How did my MP vote on the smoking bill?

MPs voted 383 to 67, to give the Tobacco and Vapes Bill a second reading

Jabed Ahmed
Wednesday 17 April 2024 10:58 BST
Chief Medical Officer Chris Whitty issues message to anyone opposed to smoking ban

Britain is set to ban the next generation from ever being able to smoke after Rishi Sunak proposal cleared its first House of Commons hurdle.

The legislation would make it illegal to sell tobacco products to anyone born after January 1 2009, with the aim of creating a “smoke-free” generation.

MPs voted 383 to 67, majority 316, to give the Tobacco and Vapes Bill a second reading.

The prime minister relied on Labour votes to see off opponents on his own benches, led by the former PM Liz Truss.

Conservative MPs were given a free vote on the Bill, meaning those who voted against the Government’s position will not face punishment.

This allowed serving ministers, including Business Secretary and future Tory leadership hopeful Kemi Badenoch, to publicly reveal they would vote to reject the Bill. She said it undermines the principle of equality under the law by treating adults differently even if they were born just a day apart.

MPs tipped as future Tory leadership candidates, including former immigration minister Robert Jenrick and former home secretary Suella Braverman, also voted against the ban, alongside several serving ministers, while leader of the House of Commons Penny Mordaunt abstained.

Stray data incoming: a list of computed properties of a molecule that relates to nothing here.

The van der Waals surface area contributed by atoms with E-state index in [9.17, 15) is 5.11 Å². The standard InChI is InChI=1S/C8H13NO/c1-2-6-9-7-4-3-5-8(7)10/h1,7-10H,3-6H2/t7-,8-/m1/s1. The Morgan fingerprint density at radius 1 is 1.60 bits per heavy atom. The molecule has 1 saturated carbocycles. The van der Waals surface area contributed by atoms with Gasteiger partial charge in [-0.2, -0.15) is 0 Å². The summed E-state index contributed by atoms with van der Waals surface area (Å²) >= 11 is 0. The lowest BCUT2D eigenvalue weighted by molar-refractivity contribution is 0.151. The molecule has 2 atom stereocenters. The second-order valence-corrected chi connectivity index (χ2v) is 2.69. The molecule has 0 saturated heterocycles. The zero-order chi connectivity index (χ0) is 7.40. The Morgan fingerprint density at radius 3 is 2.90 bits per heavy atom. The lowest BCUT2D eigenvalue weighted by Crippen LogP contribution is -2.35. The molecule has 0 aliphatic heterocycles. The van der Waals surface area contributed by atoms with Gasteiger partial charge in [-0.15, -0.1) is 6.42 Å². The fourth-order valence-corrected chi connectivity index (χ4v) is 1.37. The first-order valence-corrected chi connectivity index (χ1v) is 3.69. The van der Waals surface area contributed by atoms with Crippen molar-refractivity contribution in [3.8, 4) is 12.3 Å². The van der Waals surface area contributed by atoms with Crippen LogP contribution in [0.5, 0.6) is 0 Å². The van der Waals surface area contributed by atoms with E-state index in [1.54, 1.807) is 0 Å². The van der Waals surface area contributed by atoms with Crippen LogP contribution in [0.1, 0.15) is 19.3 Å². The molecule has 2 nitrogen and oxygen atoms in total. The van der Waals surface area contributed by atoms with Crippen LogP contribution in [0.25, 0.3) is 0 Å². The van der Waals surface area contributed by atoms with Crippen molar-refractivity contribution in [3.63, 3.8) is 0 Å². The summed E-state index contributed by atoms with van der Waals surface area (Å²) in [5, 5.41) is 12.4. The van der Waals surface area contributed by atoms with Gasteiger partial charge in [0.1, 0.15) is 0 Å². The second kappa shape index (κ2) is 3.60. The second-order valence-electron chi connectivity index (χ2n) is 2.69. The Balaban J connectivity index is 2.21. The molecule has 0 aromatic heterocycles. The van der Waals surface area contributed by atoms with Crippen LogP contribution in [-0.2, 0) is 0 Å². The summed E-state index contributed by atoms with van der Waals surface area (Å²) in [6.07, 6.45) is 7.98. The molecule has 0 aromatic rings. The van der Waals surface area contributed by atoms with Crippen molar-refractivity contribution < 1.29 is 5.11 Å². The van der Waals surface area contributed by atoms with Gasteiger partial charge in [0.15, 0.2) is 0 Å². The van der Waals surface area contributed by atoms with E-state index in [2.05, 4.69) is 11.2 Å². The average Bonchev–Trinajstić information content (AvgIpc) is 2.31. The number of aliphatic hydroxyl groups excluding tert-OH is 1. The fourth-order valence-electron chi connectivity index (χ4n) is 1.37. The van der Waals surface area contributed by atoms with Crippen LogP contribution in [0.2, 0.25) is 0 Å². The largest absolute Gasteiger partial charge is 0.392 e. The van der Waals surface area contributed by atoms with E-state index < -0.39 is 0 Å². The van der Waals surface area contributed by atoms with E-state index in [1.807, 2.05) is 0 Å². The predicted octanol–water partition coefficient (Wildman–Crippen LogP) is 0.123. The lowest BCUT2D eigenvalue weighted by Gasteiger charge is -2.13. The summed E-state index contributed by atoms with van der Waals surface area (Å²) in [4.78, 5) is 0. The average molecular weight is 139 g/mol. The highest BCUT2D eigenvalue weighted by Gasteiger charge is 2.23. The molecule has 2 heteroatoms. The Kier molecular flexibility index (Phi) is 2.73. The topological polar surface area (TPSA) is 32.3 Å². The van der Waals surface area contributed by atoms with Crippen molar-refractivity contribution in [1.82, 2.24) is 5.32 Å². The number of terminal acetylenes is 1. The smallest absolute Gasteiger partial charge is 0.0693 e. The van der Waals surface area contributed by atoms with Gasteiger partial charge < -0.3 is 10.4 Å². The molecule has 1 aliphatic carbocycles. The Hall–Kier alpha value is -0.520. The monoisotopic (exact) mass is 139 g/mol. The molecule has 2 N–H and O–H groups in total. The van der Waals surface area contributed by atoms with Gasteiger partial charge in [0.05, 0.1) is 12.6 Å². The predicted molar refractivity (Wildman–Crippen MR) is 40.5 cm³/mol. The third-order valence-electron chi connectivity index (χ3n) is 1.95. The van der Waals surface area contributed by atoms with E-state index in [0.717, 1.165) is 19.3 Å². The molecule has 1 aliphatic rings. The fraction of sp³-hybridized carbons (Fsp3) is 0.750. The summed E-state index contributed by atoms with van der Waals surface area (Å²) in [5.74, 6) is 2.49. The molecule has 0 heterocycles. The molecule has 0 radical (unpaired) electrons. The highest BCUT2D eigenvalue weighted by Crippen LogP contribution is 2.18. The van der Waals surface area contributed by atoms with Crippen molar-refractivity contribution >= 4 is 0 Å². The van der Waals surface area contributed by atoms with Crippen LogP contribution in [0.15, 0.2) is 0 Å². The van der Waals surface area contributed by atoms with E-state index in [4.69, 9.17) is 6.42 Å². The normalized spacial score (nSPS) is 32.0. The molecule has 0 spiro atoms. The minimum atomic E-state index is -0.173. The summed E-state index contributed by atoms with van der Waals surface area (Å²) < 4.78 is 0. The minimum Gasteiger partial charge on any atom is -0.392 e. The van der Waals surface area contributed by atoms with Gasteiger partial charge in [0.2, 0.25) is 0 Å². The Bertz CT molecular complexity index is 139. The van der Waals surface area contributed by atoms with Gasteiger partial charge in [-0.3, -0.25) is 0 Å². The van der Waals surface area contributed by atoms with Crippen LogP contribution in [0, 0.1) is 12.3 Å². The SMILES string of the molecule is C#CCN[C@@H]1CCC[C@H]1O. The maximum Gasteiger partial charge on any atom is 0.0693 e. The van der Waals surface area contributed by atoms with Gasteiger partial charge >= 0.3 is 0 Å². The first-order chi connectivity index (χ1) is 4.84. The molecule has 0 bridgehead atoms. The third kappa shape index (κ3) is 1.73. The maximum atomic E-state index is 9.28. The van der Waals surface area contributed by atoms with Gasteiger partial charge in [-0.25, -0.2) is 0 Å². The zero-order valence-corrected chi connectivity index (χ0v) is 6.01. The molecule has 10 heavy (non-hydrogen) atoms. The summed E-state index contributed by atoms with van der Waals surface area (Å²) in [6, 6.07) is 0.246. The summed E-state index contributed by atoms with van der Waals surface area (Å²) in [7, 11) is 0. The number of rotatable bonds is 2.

Use the searchable table below to see how you local MP voted on the historic bill.

In the end, 57 Tory MPs defied Mr Sunak’s call and voted against the ban, while more than 100 did not vote.

Tory MPs voting against the bill were joined by 7 DUP MPs, Reform Party MP Lee Anderson, and Workers Party of Britain MP George Galloway.

Some 178 Conservatives supported the bill, according to the division list, alongside 160 Labour MPs, 31 SNP MPs, 5 Liberal Democrats, 3 Plaid Cymru MPs, 2 independents, and the Alliance Party’s Stephen Farry.

Shadow health secretary Wes Streeting confirmed Labour’s “wholehearted” support to the Bill, and added his party is “only too happy to defend the Health Secretary against the siren voices of big tobacco” gathered on the Tory benches.

Health Secretary Victoria Atkins said she understood colleagues’ concerns about freedom of choice, and conceded Conservatives were “not in the habit of banning things”, but warned the Commons there was “no liberty in addiction”.

“Nicotine robs people of their freedom to choose. The vast majority of smokers start when they are young, and three-quarters say that if they could turn back the clock they would not have started,” she added.

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